Big banks were lending large sums of money to people with small incomes. Mortgages were great for the banks. The more money people were able to borrow, the more they were able to spend on a house. As more money was available to spend on housing, the more expensive houses got. So people had to borrow more money for less house, and with the availability of that money, houses got yet more expensive, and people had to borrow more. Anyone not buying a house was cautioned that they'd better do it before they got priced out of the market completely, because home prices were only going to go up. So more people felt pressured to buy, and took on interest-only mortgages with low monthly payments that would balloon later, expecting that by the time their payments went up, their house would be worth so much more than they'd paid for it that they could just tap their equity and make the house pay for itself. Free money, free house. Banks encouraged this by lowering their lending standards to practically nothing.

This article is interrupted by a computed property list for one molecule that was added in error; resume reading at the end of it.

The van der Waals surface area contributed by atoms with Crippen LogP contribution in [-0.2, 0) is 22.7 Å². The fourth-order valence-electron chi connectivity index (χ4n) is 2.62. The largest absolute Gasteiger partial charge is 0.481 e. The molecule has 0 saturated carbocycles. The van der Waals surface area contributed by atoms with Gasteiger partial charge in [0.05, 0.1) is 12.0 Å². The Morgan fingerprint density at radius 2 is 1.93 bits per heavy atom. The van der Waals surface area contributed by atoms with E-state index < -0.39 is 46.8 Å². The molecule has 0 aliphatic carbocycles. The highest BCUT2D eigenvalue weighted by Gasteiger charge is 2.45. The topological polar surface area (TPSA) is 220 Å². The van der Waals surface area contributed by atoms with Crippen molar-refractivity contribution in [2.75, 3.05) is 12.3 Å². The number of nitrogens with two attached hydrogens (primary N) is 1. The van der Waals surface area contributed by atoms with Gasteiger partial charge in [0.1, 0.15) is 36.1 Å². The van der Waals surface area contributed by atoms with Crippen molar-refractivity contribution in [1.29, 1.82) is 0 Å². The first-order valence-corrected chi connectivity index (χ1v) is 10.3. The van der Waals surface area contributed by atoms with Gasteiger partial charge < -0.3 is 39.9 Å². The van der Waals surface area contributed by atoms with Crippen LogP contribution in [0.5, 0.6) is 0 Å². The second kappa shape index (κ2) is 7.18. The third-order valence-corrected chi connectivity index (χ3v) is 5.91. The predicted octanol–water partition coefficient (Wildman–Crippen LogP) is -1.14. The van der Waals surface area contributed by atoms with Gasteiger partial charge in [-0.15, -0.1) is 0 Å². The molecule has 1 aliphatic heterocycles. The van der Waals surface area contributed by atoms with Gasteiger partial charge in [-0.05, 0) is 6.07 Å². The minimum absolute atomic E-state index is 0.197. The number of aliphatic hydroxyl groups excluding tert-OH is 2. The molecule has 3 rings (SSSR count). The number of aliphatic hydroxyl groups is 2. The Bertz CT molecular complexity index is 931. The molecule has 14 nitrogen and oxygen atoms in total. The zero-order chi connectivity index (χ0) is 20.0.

Then the banks began betting that their borrowers would default with the investment known as Credit Default Swaps (CDS). These little beauties made it so the banks won either way: if the mortgage was paid back along with the interest due, the bank got a payoff from its investment; if the mortgage defaulted and wasn't paid back, the CDS would pay the bank a lump sum, and the bank got a payoff from its investment. The losers were the ones who had to pay out the CDS. And since you don't have to actually be the creditor (i.e. hold the mortgage) to buy a CDS, anyone can get one. So those made their way into pension funds, mutual funds, etc., as safe investments with high payoffs, which was accurate (provided the mortgages never defaulted). Of course, once things reached a breaking point and people couldn't pay their mortgages, there was widespread failure across the system. The banks, who held both mortgages and CDS, found themselves overexposed and ready to fail. Of course if that happened, people and businesses couldn't borrow money, and the entire economy would seize up (because we've already established that no one can pay for anything unless it's with borrowed money). So the government bailed them out and covered their investment losses (but did nothing to help the individuals who suffered losses--except make it easier for them to borrow more money to make ends meet) and took more money out of taxpayers' pockets and gave it to the banks. So watch out, bank customers! Don't count on the banks working with you if you get into trouble; you're on your own.